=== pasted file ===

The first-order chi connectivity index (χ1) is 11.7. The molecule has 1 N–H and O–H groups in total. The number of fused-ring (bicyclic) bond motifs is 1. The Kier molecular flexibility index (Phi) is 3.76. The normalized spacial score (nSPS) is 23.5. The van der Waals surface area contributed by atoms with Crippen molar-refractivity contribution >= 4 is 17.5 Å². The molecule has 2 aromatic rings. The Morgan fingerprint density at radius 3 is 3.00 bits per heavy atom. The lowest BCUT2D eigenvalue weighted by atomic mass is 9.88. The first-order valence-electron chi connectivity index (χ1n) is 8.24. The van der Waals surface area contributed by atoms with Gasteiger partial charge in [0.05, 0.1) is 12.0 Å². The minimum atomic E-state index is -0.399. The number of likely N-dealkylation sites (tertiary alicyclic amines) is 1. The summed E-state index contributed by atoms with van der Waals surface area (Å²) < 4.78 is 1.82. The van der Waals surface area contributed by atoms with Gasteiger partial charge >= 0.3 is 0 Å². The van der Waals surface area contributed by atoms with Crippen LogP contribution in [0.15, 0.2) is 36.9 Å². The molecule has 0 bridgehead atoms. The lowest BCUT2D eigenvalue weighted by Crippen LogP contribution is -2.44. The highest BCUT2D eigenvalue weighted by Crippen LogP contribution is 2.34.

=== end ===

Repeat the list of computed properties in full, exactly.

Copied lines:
The first-order chi connectivity index (χ1) is 11.7. The molecule has 1 N–H and O–H groups in total. The number of fused-ring (bicyclic) bond motifs is 1. The Kier molecular flexibility index (Phi) is 3.76. The normalized spacial score (nSPS) is 23.5. The van der Waals surface area contributed by atoms with Crippen molar-refractivity contribution >= 4 is 17.5 Å². The molecule has 2 aromatic rings. The Morgan fingerprint density at radius 3 is 3.00 bits per heavy atom. The lowest BCUT2D eigenvalue weighted by atomic mass is 9.88. The first-order valence-electron chi connectivity index (χ1n) is 8.24. The van der Waals surface area contributed by atoms with Gasteiger partial charge in [0.05, 0.1) is 12.0 Å². The minimum atomic E-state index is -0.399. The number of likely N-dealkylation sites (tertiary alicyclic amines) is 1. The summed E-state index contributed by atoms with van der Waals surface area (Å²) < 4.78 is 1.82. The van der Waals surface area contributed by atoms with Gasteiger partial charge >= 0.3 is 0 Å². The van der Waals surface area contributed by atoms with Crippen LogP contribution in [0.15, 0.2) is 36.9 Å². The molecule has 0 bridgehead atoms. The lowest BCUT2D eigenvalue weighted by Crippen LogP contribution is -2.44. The highest BCUT2D eigenvalue weighted by Crippen LogP contribution is 2.34.